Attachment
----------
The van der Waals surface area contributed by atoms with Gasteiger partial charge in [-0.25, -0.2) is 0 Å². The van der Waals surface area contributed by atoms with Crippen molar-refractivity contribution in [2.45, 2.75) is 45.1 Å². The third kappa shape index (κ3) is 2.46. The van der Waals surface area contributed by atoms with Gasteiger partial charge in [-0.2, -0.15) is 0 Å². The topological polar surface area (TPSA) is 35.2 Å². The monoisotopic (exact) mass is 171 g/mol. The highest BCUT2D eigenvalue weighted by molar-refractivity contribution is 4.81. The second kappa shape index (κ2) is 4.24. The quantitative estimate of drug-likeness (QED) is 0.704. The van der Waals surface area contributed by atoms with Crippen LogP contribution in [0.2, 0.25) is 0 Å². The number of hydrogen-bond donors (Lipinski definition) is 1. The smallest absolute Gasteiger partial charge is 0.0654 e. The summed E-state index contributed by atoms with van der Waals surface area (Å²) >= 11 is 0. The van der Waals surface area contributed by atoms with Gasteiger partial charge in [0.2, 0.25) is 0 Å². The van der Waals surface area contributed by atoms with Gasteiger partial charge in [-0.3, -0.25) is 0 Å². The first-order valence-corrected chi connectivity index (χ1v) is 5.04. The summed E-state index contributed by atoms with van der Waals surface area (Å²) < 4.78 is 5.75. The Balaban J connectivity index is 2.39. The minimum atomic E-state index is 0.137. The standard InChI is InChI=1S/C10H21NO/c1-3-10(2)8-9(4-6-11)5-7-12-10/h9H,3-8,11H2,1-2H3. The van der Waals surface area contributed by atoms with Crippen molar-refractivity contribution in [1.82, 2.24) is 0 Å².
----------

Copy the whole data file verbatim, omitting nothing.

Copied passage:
The van der Waals surface area contributed by atoms with Gasteiger partial charge in [-0.25, -0.2) is 0 Å². The van der Waals surface area contributed by atoms with Crippen molar-refractivity contribution in [2.45, 2.75) is 45.1 Å². The third kappa shape index (κ3) is 2.46. The van der Waals surface area contributed by atoms with Gasteiger partial charge in [-0.2, -0.15) is 0 Å². The topological polar surface area (TPSA) is 35.2 Å². The monoisotopic (exact) mass is 171 g/mol. The highest BCUT2D eigenvalue weighted by molar-refractivity contribution is 4.81. The second kappa shape index (κ2) is 4.24. The quantitative estimate of drug-likeness (QED) is 0.704. The van der Waals surface area contributed by atoms with Crippen LogP contribution in [0.2, 0.25) is 0 Å². The number of hydrogen-bond donors (Lipinski definition) is 1. The smallest absolute Gasteiger partial charge is 0.0654 e. The summed E-state index contributed by atoms with van der Waals surface area (Å²) >= 11 is 0. The van der Waals surface area contributed by atoms with Gasteiger partial charge in [0.2, 0.25) is 0 Å². The van der Waals surface area contributed by atoms with Gasteiger partial charge in [-0.3, -0.25) is 0 Å². The first-order valence-corrected chi connectivity index (χ1v) is 5.04. The summed E-state index contributed by atoms with van der Waals surface area (Å²) < 4.78 is 5.75. The Balaban J connectivity index is 2.39. The minimum atomic E-state index is 0.137. The standard InChI is InChI=1S/C10H21NO/c1-3-10(2)8-9(4-6-11)5-7-12-10/h9H,3-8,11H2,1-2H3. The van der Waals surface area contributed by atoms with Crippen molar-refractivity contribution in [1.82, 2.24) is 0 Å².